Is innovation purely the preserve of Silicon Valley? How can innovation at community levels across the globe be harnessed to provide solutions to current and future challenges? What is the role of education in helping all citizens to realise their creative potential? DronePort Rwanda demonstrates a range of 21st century skills, which when harnessed in a collaborative manner, deliver for the community. On hearing Jonathan Ledgard talk about his pitch to Lord Norman Foster at the Design Futures in Sub-Saharan Africa conference in December 2016 at the London College of Fashion, I realised DronePort Rwanda had the potential to model a range of 21st century skills for the creative classroom. This post will suggest that education, but more specifically the creative teacher in collaboration with the wider community, is pivotal to galvanising innovation at school/community level, if we are to deliver on the 21st century agenda.
With Africa’s population set to grow to 2.5 billion by 2050, towns with a current population of between 20,000 to 30,000 people with soon have a population of 1 million plus. Indeed, in the absence of an industrial base and a transportation infrastructure, the continent faces a youth unemployment rate of 70%. Is DronePort Rwanda one solution to this complex challenge? DronePort Rwanda illustrates how the convergence of futuristic technology can be adapted to a humanitarian context by technological leapfrogging.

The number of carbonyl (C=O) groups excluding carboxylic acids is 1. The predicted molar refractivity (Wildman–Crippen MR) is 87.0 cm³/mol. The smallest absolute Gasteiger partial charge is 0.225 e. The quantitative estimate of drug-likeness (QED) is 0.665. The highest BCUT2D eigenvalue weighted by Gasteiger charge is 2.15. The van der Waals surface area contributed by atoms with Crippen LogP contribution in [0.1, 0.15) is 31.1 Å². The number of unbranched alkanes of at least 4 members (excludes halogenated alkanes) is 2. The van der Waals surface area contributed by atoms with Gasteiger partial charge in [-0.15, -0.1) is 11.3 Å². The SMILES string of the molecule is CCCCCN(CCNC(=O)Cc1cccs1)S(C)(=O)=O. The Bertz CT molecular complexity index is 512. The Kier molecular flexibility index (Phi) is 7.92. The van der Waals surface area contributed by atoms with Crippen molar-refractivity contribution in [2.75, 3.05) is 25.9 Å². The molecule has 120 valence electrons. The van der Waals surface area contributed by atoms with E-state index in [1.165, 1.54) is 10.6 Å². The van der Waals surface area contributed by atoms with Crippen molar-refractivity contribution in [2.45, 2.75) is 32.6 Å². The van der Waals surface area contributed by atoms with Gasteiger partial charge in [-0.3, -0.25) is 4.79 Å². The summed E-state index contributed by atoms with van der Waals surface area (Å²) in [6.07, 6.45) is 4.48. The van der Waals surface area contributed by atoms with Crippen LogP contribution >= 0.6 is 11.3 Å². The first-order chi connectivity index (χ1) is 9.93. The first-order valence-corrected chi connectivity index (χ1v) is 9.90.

To begin this process of exploration, the following question emerged:
How do you bring an initial idea into a wider conversation and then translate the emerging design concept into a reality? This in turn produced a collaborative process between students and professors at MIT, EPFL, Polytechnic University of Madrid, and The Institute of Technology in Architecture at ETH, Zurich. It also brought in industry partners from The LafargeHolcim Foundation. Together they created a low-tech structure that could be built by the local community using local materials. Creating a modular building system capable of being constructed locally, ensured the buildings could grow organically. The collective expertise and divergent thinking within the collaborative group also raised questions and some answers on the following themes:
- How can an understanding of geometry help the building to withstand the effects of seismic forces?
- How can you bring together the lush green African landscape with a brick that comes from the ground, to create a localized aesthetic?
While DronePort Rwanda began as a one-dimensional concept, it has become a catalyst for change with impact on industry, education, business, entrepreneurship and community centres. In other words, all aspects of Rwandan society. Indeed, does it present a new kind of urbanism built with minimum imported products, but maximum engagement with local communities? If so, how can this model be shared with schools, communities and creative teachers? What are the thought processes behind DronePort Rwanda that need to be considered for project-based learning? How do you create a collaborative team with a divergent skill-set to deliver a project? What are the stages underpinning ideation? How can DronePort Rwanda be adapted for your own local context?
Using DronePort Rwanda as a model, Keywords English offers training on helping teachers, schools and communities bring ideas to reality. It focuses on building the capacity of creative teachers to ensure all citizens can reimagine their future.
If you have answers, thoughts, experiences in response to the question — “How do you bring an initial idea into a wider conversation and then translate the emerging design concept into a reality … how can this model be shared with schools, communities and creative teachers?” — please comment on this blog page.
If you think your teachers, school leaders or school would benefit from training in reimaging your school or community, then simply get in touch to find out how we can do this. Write to email@example.com